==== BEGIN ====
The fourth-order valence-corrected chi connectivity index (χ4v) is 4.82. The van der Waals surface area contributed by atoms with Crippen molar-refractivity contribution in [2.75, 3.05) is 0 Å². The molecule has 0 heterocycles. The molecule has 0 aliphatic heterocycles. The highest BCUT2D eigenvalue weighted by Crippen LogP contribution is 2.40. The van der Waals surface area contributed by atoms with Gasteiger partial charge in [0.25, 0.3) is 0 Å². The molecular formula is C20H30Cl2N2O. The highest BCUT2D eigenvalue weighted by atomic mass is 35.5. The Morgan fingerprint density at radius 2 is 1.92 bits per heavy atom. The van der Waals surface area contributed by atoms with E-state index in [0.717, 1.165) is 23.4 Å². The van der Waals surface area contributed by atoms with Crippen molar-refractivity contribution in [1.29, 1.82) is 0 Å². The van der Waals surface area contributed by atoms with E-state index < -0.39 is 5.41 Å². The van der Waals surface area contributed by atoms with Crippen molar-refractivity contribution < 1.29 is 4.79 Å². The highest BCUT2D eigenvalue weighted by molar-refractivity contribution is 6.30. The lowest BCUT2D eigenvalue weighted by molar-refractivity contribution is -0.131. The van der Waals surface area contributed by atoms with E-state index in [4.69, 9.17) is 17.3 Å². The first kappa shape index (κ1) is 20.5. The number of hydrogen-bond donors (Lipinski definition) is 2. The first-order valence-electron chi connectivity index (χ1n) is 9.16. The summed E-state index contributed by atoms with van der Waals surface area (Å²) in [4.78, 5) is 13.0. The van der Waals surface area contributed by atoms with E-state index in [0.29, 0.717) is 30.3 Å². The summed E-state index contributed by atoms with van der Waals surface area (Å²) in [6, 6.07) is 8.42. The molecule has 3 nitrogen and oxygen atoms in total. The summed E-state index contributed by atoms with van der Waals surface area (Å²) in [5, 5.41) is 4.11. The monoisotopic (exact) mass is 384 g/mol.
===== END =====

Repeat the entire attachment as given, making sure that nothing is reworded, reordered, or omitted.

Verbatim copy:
The fourth-order valence-corrected chi connectivity index (χ4v) is 4.82. The van der Waals surface area contributed by atoms with Crippen molar-refractivity contribution in [2.75, 3.05) is 0 Å². The molecule has 0 heterocycles. The molecule has 0 aliphatic heterocycles. The highest BCUT2D eigenvalue weighted by Crippen LogP contribution is 2.40. The van der Waals surface area contributed by atoms with Gasteiger partial charge in [0.25, 0.3) is 0 Å². The molecular formula is C20H30Cl2N2O. The highest BCUT2D eigenvalue weighted by atomic mass is 35.5. The Morgan fingerprint density at radius 2 is 1.92 bits per heavy atom. The van der Waals surface area contributed by atoms with E-state index in [0.717, 1.165) is 23.4 Å². The van der Waals surface area contributed by atoms with Crippen molar-refractivity contribution in [1.29, 1.82) is 0 Å². The van der Waals surface area contributed by atoms with E-state index < -0.39 is 5.41 Å². The van der Waals surface area contributed by atoms with Crippen molar-refractivity contribution < 1.29 is 4.79 Å². The highest BCUT2D eigenvalue weighted by molar-refractivity contribution is 6.30. The lowest BCUT2D eigenvalue weighted by molar-refractivity contribution is -0.131. The van der Waals surface area contributed by atoms with E-state index in [4.69, 9.17) is 17.3 Å². The first kappa shape index (κ1) is 20.5. The number of hydrogen-bond donors (Lipinski definition) is 2. The first-order valence-electron chi connectivity index (χ1n) is 9.16. The summed E-state index contributed by atoms with van der Waals surface area (Å²) in [4.78, 5) is 13.0. The van der Waals surface area contributed by atoms with E-state index in [0.29, 0.717) is 30.3 Å². The summed E-state index contributed by atoms with van der Waals surface area (Å²) in [6, 6.07) is 8.42. The molecule has 3 nitrogen and oxygen atoms in total. The summed E-state index contributed by atoms with van der Waals surface area (Å²) in [5, 5.41) is 4.11. The monoisotopic (exact) mass is 384 g/mol.